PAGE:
Now that she has established for herself that my condition is the same as it has been every time I’ve been admitted to this hospital, she can get to work- after all, in the past, their plan of attack had been quite successful. I must continue to lie on my back, but all my instincts tell me to curl up in a ball on my side. She straightens my arm as the needle cart is brought over and sets about finding the vein and cleaning the site. I am in too much pain, the words are a blur, but I understand that she is struggling to find the vein. Roland explains that my veins are traumatised from cannulisation, and she tsks to herself. I am not paying attention to her, but the next time I go to vomit she tells me off for not staying perfectly still. I wonder how that would be possible, without choking on the vomit, as she snaps my arm back into place and studies the skin before carefully inserting the needle and plastic. I don’t even feel it. After a little while she names it a success, and sets about securing the site so that I won’t accidentally pull it out.

Now I am finally allowed to lie on my side, this I know. I am relieved, and relief comes with another round of vomit. She tells me to roll over onto my side, I already have. It is much easier to clear the vomit from my mouth from my side. She ponders injection sites, and decides this time it will be my lower back. “Little pinch,” she says, and I feel nothing. I continue to wretch, the same orderly kindly continues to wipe my lips and change the bag. She lines up the next one, “Little pinch.” I feel nothing. She lines up the third injection as a huge swell of nausea overcomes me. I begin to vomit as she sticks in the needle, she forgot to warn me this time. I feel it. She swears at me for moving as I choke out chunks of food and bile into a bag I cannot even hold myself. Can’t she understand that I am trying not to vomit on the bed, in my hair?

Roland is wondering if he can leave now- its around 1am, and he went to sleep hours ago. I had tried to settle the pain and suffer through it on my own but it had continuously worsened until I got desperate enough to wake him. I tell him I am scared, please don’t leave me. “What’s there to be scared about?” The nurse grunts. A lone tear slides across the cheek that is pressed against the pillow, and only the orderly sees it. Roland stays.

Everything begins to blur but I am so exhausted that I don’t even realise. The setting has changed, I’m in a new room, Roland is gone and they are asking me if I can climb onto the ward bed. I do a slow groggy mix between a crawl and a shuffle, and then I am on the bed. Its much wider, much softer. I am so grateful to realise that the pain has seriously lessened, and that I don’t need to throw up right in that moment. My body begins to shiver from the cold, I cannot stop it. A nurse orders some fresh pyjamas for me, and very quickly the other nurse returns with a deep pink winter nightgown. The orderly is turning up the heat in the room for me as I am the only patient in the ward, but respectfully turns and leaves the immediate area when the two nurses begin to strip my clothes.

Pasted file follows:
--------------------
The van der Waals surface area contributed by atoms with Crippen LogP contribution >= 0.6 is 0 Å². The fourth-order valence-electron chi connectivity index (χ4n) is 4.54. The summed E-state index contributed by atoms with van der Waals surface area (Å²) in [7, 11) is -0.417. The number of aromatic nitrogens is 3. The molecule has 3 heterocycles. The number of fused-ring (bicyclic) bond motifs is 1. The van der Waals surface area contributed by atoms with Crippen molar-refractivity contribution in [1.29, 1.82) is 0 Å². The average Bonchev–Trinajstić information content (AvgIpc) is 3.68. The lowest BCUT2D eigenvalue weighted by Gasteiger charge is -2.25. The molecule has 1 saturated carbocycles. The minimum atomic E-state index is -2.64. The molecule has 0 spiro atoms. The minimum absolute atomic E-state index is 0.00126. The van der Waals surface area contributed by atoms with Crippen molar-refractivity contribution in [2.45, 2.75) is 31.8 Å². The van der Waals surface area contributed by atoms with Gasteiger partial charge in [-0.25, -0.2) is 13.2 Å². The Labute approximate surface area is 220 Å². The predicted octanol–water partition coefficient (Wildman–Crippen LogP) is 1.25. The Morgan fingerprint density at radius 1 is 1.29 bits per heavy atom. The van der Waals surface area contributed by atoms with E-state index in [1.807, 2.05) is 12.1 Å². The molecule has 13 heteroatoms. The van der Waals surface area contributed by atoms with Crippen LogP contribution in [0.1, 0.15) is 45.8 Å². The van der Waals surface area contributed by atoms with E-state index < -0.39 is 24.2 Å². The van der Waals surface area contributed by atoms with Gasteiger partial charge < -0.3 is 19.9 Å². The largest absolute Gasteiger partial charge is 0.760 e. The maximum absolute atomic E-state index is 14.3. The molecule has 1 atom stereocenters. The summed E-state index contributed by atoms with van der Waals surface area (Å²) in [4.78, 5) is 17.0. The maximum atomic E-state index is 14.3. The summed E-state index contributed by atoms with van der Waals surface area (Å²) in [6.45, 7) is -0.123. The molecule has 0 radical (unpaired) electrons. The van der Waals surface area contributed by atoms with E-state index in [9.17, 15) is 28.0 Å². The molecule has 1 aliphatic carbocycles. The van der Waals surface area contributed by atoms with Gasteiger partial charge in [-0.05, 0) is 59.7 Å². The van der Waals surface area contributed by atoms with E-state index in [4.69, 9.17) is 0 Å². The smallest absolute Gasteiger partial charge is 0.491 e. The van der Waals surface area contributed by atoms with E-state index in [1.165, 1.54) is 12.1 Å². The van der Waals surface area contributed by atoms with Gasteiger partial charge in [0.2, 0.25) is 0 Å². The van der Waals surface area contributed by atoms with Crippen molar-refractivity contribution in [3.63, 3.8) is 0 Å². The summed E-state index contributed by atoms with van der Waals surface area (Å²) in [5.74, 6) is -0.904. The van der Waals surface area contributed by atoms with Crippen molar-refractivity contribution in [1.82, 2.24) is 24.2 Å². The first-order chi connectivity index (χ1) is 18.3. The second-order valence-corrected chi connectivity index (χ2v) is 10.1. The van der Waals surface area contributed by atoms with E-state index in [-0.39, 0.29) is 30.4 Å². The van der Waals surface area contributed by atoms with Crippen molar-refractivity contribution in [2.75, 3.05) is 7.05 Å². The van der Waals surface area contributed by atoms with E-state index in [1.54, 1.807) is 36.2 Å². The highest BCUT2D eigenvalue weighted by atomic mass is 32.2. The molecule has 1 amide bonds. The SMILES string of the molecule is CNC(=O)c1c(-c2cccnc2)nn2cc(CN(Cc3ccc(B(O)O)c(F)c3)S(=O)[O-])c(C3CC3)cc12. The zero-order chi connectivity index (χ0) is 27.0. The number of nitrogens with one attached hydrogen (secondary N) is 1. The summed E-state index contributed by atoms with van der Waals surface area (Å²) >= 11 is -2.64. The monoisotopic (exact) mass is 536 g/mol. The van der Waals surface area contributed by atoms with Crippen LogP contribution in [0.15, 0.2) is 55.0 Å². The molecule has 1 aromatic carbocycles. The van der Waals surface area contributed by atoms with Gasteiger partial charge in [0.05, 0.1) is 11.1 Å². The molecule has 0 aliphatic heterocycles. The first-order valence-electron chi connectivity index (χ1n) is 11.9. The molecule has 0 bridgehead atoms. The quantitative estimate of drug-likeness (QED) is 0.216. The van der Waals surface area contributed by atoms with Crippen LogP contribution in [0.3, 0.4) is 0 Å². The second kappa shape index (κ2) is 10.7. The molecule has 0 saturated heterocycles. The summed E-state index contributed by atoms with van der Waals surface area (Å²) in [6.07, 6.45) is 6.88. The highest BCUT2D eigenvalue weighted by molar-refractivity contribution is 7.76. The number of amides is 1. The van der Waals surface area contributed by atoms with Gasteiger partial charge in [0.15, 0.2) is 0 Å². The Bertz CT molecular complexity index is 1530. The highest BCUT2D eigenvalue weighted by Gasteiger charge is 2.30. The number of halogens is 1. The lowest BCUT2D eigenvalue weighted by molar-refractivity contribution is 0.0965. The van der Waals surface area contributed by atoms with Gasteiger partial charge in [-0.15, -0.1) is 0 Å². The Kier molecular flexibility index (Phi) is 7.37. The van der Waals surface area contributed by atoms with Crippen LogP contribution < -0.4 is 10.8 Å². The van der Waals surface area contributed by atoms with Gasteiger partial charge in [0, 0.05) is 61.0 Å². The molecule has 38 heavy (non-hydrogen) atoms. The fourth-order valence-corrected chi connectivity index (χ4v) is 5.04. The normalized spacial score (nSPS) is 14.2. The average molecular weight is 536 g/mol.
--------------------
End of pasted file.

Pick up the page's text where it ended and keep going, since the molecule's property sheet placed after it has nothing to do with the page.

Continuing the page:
They gently pull the sleeves over my arms, over my IV. I do not even feel ashamed to be seen naked anymore. My skin is sticky from the sweat, and I am so cold, but the wet shirt is finally off. The nurse on my left asks, “Are you wearing knickers under your pyjama pants?” I want to laugh, but settle for nodding my head. Off come the pants. The dress is straightened around my limp body, and they pull the sheet and thin blanket over me.

The shivering turns into violent shaking, the nurse on my left leaves and returns with two heated blankets from the machine. She places one just under my chin while she sets about tucking in the other, and through the foggy haze of my mind, my whole body craves the warmth. Weak arms try to pull up to the blanket, and my chin drops further to let my cheek and neck rest against the material. The nurse smiles at me, “I thought you might like that.”

My shuddering slows and turns to shivering, which slowly becomes stillness.

 

I am warm. I am safe. I am not in agony. I am grateful.

Hardcore Party Weekends

15 May

Its funny, I was just thinking about how long I’d been out of hospital recently, and BOOM! I’m back.

There are some fantastic advantages to living in a small town, but as a ‘sickie’ I’ve worked out what is most important to me.

The hospital.

The hospital is wonderful. They might not be set up to perform emergency surgery, but its small, quiet, and the staff learn who you are. In Perth, you can go to the same hospital twice a week and never see the same staff member. Here, as soon as I am brought through the doors, someone will call out, “I know this girl!”

And what an incredible time saver that is.

Just a few sticks- 1, 2, 3, 4. The fourth one she doesn’t warn me about, and I am trying to switch to a new vomit bag. I jump a little from the surprise, and I actually feel that one. Things start to fade, the room goes dark, and the next thing I remember is being asked to crawl over to the bed in the warm. I’m so cold. A nurse brings in another two blankets, heated from the machine, and puts them on me. One is almost touching my chin- I reach to grasp it, soothed by its warmth. She smiles, and says, “I thought you might like that.”

I remember when I first began to get sick. Mum would drive us to Armadale-Kelmscott Hospital, and the triage nurse would look bored and ask her questions, that my Mum would answer because I was too busy vomiting and trying to breathe in gasps in between the bile I was choking out of my mouth. The triage nurse would then ask us to go take a seat, and we would be seen when it was possible.